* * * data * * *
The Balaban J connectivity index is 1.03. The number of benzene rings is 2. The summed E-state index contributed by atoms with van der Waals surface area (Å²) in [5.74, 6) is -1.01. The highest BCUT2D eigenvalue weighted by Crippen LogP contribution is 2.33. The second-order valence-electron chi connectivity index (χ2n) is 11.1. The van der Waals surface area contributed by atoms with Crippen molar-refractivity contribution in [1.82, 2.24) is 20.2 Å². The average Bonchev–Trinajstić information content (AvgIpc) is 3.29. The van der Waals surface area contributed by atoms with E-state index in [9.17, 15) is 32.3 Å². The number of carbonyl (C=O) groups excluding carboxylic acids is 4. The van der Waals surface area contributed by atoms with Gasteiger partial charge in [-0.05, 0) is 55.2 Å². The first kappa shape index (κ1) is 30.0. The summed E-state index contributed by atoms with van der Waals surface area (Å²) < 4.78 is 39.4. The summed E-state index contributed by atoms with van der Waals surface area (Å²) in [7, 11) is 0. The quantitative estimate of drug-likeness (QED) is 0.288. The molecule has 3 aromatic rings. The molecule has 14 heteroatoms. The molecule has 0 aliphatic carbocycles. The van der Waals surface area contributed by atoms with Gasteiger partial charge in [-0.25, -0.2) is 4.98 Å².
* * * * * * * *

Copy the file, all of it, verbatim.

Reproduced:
The Balaban J connectivity index is 1.03. The number of benzene rings is 2. The summed E-state index contributed by atoms with van der Waals surface area (Å²) in [5.74, 6) is -1.01. The highest BCUT2D eigenvalue weighted by Crippen LogP contribution is 2.33. The second-order valence-electron chi connectivity index (χ2n) is 11.1. The van der Waals surface area contributed by atoms with Crippen molar-refractivity contribution in [1.82, 2.24) is 20.2 Å². The average Bonchev–Trinajstić information content (AvgIpc) is 3.29. The van der Waals surface area contributed by atoms with E-state index in [9.17, 15) is 32.3 Å². The number of carbonyl (C=O) groups excluding carboxylic acids is 4. The van der Waals surface area contributed by atoms with Gasteiger partial charge in [-0.05, 0) is 55.2 Å². The first kappa shape index (κ1) is 30.0. The summed E-state index contributed by atoms with van der Waals surface area (Å²) < 4.78 is 39.4. The summed E-state index contributed by atoms with van der Waals surface area (Å²) in [7, 11) is 0. The quantitative estimate of drug-likeness (QED) is 0.288. The molecule has 3 aromatic rings. The molecule has 14 heteroatoms. The molecule has 0 aliphatic carbocycles. The van der Waals surface area contributed by atoms with Gasteiger partial charge in [-0.25, -0.2) is 4.98 Å².